Celebrating the five full decades of Star Trek should be a yearlong event, so I thought I would spread the love of all things Trek. Previously in this series I wrote about why I love the Original Series and then why I loved the Next Generation. Next up, Captain Benjamin Sisko and the diverse crew of Deep Space Nine.
In 1993 we were introduced to a new type of Star Trek. Instead of being the adventures of the Enterprise and her crew, the focus would be the happenings of a space station with a motley crew of Starfleet officers and their Bajoran counterparts. The station, named Deep Space Nine, would find itself on the edge of a stable wormhole, and soon the focal point of intergalactic interest. What would follow would be seven seasons of intriguing characters, fascinating stories, and another chapter in the Star Trek universe. Deep Space Nine became a very unusual entry in the world of Star Trek. It was the first time that two Trek series would be on the air at the same time. Being set in the same era as the Next Generation, there was room for some good cross-overs, starting with Captain Jean-Luc Picard in the pilot. It brought certain species into the forefront of the mythos, most notably the Cardassians, the Bajorans, the Ferengi, and the Trill. Some fans looked at this new show as the Black Sheep of the family as it seemed to depart a bit from the usual “everyone in the Federation gets along” motif. Instead, there was more conflict among the main characters. There was more grit and less polish in the set. The stories were a bit darker in tone. People did not get along to the same level as we had seen in Trek up to this point. Building relationships was a lot dirtier than we had been accustomed to. For many of the fans, it felt more realistic. Less utopian, but more realistic. For seven years we were treated to powerful story-telling, intense action, and compelling characters. The third live-action series was a great ride, and it was one of my favorite series of all time. Here are Five Reasons I Love Deep Space Nine.
1. The Dominion – While not always a sure hit, the Dominion provided something that had not been seen in the Trek for a while; a worthy adversary. The Original Series had the Klingons and the Romulans. The Next Geneartion continued with the Romulans and tried out the Ferengi and, more successfully, the Borg. Deep Space Nine had started with the Cardassians, then introduced the Maquis, and even mixed it up with the Klingons again, but it wasn’t until the Dominion that we had a really tough villain to go up against. One of the things I loved most about the Dominion was that they weren’t just automatically the military aggressors. They started with mystery, intrigue, and espionage. Then, in the Season 2 finale, the Dominion roared into the fray with the episode “The Jem’Hadar”. In the third season, we see that Odo is one of the Founders, the changeling race that created the Dominion, and we see a great story arc for our Constable. It was because of the Dominion that we saw some of the greatest fleet battles, something which we had never seen before or since. It was because of the Dominion that we finally got to see the Federation, the Klingons and the Romulans form an awesome alliance. We had seen super soldiers in the past, but the Jem’Hadar took the concept to the highest level. We had seen manipulators in the past, but the Vorta proved to be masters of the craft. No other adversary took the Federation so close to the brink, and the Dominion was a huge reason many of us came back week after week.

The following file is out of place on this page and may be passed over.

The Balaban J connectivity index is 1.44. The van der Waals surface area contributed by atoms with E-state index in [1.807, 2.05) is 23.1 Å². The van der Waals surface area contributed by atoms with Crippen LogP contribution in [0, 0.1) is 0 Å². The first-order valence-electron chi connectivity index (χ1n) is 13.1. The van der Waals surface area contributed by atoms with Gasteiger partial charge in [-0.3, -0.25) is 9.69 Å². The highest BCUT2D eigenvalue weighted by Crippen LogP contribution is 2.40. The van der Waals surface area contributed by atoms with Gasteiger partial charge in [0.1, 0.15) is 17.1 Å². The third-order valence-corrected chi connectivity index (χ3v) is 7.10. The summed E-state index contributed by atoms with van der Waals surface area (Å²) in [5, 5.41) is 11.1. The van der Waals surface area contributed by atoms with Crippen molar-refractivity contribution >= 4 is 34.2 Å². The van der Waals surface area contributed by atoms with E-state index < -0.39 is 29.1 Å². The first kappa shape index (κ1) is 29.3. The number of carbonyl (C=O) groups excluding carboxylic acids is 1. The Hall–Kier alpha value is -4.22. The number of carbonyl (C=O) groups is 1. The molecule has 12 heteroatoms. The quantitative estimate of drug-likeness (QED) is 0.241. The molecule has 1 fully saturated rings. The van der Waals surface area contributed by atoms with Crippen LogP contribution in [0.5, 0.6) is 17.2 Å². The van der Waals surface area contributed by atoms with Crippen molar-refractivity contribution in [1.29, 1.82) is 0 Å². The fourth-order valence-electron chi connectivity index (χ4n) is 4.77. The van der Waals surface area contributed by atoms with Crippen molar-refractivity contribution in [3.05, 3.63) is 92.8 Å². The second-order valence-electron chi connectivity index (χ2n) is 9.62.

2. Secondary characters – I wrote an article that ranked the different series in their ability to develop secondary characters. It should be little surprise that Deep Space Nine reigned supreme in this category. So many amazing and fascinating characters came and went from our beloved space station. We saw great devious villains like Dukat, Weyoun, and Kai Winn. We found delightful humor in the likes of Grand Nagus Zek and Brunt. There were mighty warriors like Martok and Shakar. We also had some fascinating character development from some unlikely sources. Damar, going from Cardassian officer to Dominion puppet to resistance fighter was so multi-faceted. Plain, simple Garak became anything but. Nog, who went from thieving youth to promising Starfleet cadet. The list of compelling characters included everything from the loveable Rom who was often taken advantage of by his brother Quark to Klingon leader Gowron, who grew more in Deep Space Nine than in Next Generation, to a self-aware hologram who could croon the classics in Vic Fontaine. Heck, there was Morn, a popular character who appeared in over ninety episodes, even had his own episode, and he never spoke a word. These characters played excellent foils to our main cast and are a big reason for the success of the series.